Large Reforms Loom as 2011 Legislative Session Begins
Senate to get off to running start, House a little slower
Around the State
Floridians could see fundamental changes in the way they receive health care, the way their children are educated and how they receive unemployment compensation benefits as a result of laws passed during the legislative session to get under way Tuesday.
Bills dealing with Medicaid reform, merit pay for teachers, unemployment compensation reform and tort reform will all get an airing during the two months the Legislature is in session -- some sooner than others.
The Senate will take on four bills offering transformative changes in its first week.
“It does show the Senate is ready to get to work in the first days of session,” said David Bishop, spokesman for Senate President Mike Haridopolos, R-Merritt Island.
The Health Care Freedom Act, pushed by Haridopolos and co-sponsored by every single Senate Republican, would put a constitutional amendment on the ballot that would allow Floridians to opt out of the federal health care law that imposes penalties for not obtaining health care insurance.
Also on the Senate’s first-week schedule is a controversial merit pay bill that would tie teacher evaluations -- based largely on student test scores -- to performance and student learning. The bill is considered a watered-down version of last year’s Senate Bill 6 that generated teacher protests throughout the state and was eventually vetoed by then-Gov. Charlie Crist.
Senators will also be voting on the “smart cap” bill next week that would prevent Florida from gathering in more revenues than is allowable for population growth and inflation. Supporters of the bill say the state’s existing revenue cap is not strict enough, even though Florida’s revenues during the recession haven’t threatened the cap, struggling with a $3.6 billion budget deficit instead. Critics say the bill, which wouldn’t take effect until 2015, would unduly tie the hands of future legislators.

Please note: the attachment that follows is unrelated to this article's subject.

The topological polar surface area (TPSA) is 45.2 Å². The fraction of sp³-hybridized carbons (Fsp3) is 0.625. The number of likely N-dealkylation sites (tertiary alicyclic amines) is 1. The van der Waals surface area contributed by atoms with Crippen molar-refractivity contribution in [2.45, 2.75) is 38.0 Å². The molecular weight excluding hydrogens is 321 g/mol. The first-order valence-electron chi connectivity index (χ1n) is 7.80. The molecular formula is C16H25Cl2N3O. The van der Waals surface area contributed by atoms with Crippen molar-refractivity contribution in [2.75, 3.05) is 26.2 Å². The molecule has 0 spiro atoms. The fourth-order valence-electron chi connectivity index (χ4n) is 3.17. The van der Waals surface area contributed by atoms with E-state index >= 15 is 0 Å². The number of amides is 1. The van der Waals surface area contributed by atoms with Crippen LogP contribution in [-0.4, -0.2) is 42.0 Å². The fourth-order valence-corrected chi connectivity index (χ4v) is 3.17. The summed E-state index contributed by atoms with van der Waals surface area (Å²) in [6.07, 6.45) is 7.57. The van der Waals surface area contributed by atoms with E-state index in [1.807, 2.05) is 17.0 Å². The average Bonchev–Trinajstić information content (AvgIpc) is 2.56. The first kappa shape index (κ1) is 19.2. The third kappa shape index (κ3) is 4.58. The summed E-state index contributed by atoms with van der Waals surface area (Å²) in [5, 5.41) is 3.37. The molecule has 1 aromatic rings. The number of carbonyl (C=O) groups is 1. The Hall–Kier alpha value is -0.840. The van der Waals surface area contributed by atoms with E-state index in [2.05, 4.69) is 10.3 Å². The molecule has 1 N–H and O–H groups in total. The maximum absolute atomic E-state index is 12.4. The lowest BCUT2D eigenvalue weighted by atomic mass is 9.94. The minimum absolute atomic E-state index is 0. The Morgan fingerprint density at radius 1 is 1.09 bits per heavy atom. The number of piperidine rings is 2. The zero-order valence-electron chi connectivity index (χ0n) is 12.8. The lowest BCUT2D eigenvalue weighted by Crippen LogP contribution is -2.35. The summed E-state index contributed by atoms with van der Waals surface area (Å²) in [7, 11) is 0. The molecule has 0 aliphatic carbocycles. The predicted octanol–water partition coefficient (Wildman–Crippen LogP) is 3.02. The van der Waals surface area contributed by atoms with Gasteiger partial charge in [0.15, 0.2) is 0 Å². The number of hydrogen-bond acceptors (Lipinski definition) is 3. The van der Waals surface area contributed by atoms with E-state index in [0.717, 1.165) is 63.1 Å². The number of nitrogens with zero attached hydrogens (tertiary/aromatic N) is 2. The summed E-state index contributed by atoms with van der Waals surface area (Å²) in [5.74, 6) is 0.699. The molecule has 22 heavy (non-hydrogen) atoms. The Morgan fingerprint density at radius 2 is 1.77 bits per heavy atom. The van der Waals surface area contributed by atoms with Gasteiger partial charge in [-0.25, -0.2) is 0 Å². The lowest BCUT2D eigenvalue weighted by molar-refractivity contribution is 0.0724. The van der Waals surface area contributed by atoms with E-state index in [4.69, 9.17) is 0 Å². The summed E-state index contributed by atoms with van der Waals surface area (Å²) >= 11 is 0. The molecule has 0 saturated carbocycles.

A bill that would allow jurors to hear all evidence pertaining to an accident in enhanced injury product liability lawsuits is also in line for a first-week vote in the Senate.
Bishop said that although these bills involve comprehensive changes for the state, they are issues that have been thoroughly debated in recent years and shouldn’t come as a surprise to anyone.
“These are all important issues facing the state and they all went through three committee stops,” Bishop said, referring to Haridopolos’ pledge to move all major legislation through at least three committee reviews.
Other bills dealing with reforming Medicaid and the state’s retirement pension fund have yet to come before the relevant committees, but are likely to be addressed by the Legislature later in the regular session.
If the Senate is trying to get off to a fast start in the regular session, the House is taking things a little slower. The 120-member body, 41 of whom are freshman legislators, will be addressing one substantive bill in the first week, as well as conducting some housekeeping by adopting House rules and voting on reviser bills that officially enact laws passed last year.
“It’s a fairly light week overall,” said House Rules and Calendar Committee Chairman Gary Aubuchon, R-Cape Coral.
The House will take up an unemployment compensation bill in the first week of the regular session that will knock six weeks off the maximum amount of state benefits a person can receive.
Government workers, unions and progressives will hold "Awake the State" rallies and demonstrations in Tallahassee and throughout the state next week to protest Gov. Rick Scott and the Republican-held Legislature’s plans to roll back unemployment and retirement benefits, cut Medicaid and enact a merit pay law for teachers.
Members of the tea party movement will also descend on Tallahassee Tuesday in support of Scott’s agenda, which includes reducing the state budget by $5 billion.
Aubuchon said that lawmakers can’t help but be affected by the protests on both sides.
“To a various extent it does. The hoopla we’re not concerned with, but part of what makes Florida government good is that people can get out and voice their opinion,” he said.
Despite the numerous comprehensive changes being proposed this year, Aubuchon said he doesn’t think legislators are taking on too much too soon, and that Florida’s problems demand a fundamental shift.
“It’s too early to tell whether or not we will attempt greater reforms than the state is willing to accept,” Aubuchon said. “Ordinary measures cannot deal with extraordinary times,” he added.
Reach Gray Rohrer at email@example.com or at (850) 727-0859.